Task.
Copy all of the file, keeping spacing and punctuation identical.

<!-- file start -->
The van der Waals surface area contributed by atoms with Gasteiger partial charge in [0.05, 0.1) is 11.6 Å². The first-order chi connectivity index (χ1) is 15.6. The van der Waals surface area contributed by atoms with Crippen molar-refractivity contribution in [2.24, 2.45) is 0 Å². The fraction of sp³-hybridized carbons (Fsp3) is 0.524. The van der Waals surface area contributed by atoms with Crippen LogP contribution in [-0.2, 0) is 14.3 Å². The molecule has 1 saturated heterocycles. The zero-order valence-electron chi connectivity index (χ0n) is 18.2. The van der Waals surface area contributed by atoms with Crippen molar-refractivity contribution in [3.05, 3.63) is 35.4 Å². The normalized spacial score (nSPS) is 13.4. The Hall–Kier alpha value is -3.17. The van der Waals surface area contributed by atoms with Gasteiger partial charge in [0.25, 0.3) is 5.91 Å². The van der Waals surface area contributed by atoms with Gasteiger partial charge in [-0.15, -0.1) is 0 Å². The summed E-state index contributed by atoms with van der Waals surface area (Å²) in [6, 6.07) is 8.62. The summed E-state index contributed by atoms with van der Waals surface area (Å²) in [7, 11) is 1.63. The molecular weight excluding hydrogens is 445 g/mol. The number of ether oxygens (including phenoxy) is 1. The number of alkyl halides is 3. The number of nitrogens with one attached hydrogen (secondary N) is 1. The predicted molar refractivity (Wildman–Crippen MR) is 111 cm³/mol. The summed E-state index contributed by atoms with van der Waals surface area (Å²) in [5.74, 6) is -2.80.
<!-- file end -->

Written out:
The van der Waals surface area contributed by atoms with Gasteiger partial charge in [0.05, 0.1) is 11.6 Å². The first-order chi connectivity index (χ1) is 15.6. The van der Waals surface area contributed by atoms with Crippen molar-refractivity contribution in [2.24, 2.45) is 0 Å². The fraction of sp³-hybridized carbons (Fsp3) is 0.524. The van der Waals surface area contributed by atoms with Crippen LogP contribution in [-0.2, 0) is 14.3 Å². The molecule has 1 saturated heterocycles. The zero-order valence-electron chi connectivity index (χ0n) is 18.2. The van der Waals surface area contributed by atoms with Crippen molar-refractivity contribution in [3.05, 3.63) is 35.4 Å². The normalized spacial score (nSPS) is 13.4. The Hall–Kier alpha value is -3.17. The van der Waals surface area contributed by atoms with Gasteiger partial charge in [0.25, 0.3) is 5.91 Å². The van der Waals surface area contributed by atoms with Gasteiger partial charge in [-0.15, -0.1) is 0 Å². The summed E-state index contributed by atoms with van der Waals surface area (Å²) in [6, 6.07) is 8.62. The summed E-state index contributed by atoms with van der Waals surface area (Å²) in [7, 11) is 1.63. The molecular weight excluding hydrogens is 445 g/mol. The number of ether oxygens (including phenoxy) is 1. The number of alkyl halides is 3. The number of nitrogens with one attached hydrogen (secondary N) is 1. The predicted molar refractivity (Wildman–Crippen MR) is 111 cm³/mol. The summed E-state index contributed by atoms with van der Waals surface area (Å²) in [5.74, 6) is -2.80.